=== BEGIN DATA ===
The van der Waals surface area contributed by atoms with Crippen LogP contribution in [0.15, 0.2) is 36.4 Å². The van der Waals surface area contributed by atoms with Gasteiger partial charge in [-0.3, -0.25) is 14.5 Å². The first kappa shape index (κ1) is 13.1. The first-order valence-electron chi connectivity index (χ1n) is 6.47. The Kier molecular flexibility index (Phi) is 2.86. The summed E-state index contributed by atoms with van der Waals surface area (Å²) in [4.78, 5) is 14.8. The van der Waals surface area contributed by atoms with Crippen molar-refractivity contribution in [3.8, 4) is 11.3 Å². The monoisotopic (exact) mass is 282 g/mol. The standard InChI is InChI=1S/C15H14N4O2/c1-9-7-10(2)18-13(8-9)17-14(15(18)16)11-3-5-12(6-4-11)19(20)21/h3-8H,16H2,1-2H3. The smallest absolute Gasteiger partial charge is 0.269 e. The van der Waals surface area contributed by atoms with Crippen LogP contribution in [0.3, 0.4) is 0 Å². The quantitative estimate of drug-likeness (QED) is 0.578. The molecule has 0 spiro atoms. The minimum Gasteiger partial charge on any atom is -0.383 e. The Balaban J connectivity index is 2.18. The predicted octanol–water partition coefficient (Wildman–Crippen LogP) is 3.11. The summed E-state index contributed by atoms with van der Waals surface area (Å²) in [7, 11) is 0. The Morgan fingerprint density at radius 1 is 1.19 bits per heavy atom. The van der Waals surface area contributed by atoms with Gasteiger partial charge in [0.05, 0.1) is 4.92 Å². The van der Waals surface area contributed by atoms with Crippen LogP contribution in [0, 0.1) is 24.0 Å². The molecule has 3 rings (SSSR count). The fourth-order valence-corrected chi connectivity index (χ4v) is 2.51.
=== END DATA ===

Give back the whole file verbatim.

The van der Waals surface area contributed by atoms with Crippen LogP contribution in [0.15, 0.2) is 36.4 Å². The van der Waals surface area contributed by atoms with Gasteiger partial charge in [-0.3, -0.25) is 14.5 Å². The first kappa shape index (κ1) is 13.1. The first-order valence-electron chi connectivity index (χ1n) is 6.47. The Kier molecular flexibility index (Phi) is 2.86. The summed E-state index contributed by atoms with van der Waals surface area (Å²) in [4.78, 5) is 14.8. The van der Waals surface area contributed by atoms with Crippen molar-refractivity contribution in [3.8, 4) is 11.3 Å². The monoisotopic (exact) mass is 282 g/mol. The standard InChI is InChI=1S/C15H14N4O2/c1-9-7-10(2)18-13(8-9)17-14(15(18)16)11-3-5-12(6-4-11)19(20)21/h3-8H,16H2,1-2H3. The smallest absolute Gasteiger partial charge is 0.269 e. The van der Waals surface area contributed by atoms with Crippen LogP contribution in [0.3, 0.4) is 0 Å². The quantitative estimate of drug-likeness (QED) is 0.578. The molecule has 0 spiro atoms. The minimum Gasteiger partial charge on any atom is -0.383 e. The Balaban J connectivity index is 2.18. The predicted octanol–water partition coefficient (Wildman–Crippen LogP) is 3.11. The summed E-state index contributed by atoms with van der Waals surface area (Å²) in [7, 11) is 0. The Morgan fingerprint density at radius 1 is 1.19 bits per heavy atom. The van der Waals surface area contributed by atoms with Gasteiger partial charge in [0.05, 0.1) is 4.92 Å². The van der Waals surface area contributed by atoms with Crippen LogP contribution in [0, 0.1) is 24.0 Å². The molecule has 3 rings (SSSR count). The fourth-order valence-corrected chi connectivity index (χ4v) is 2.51.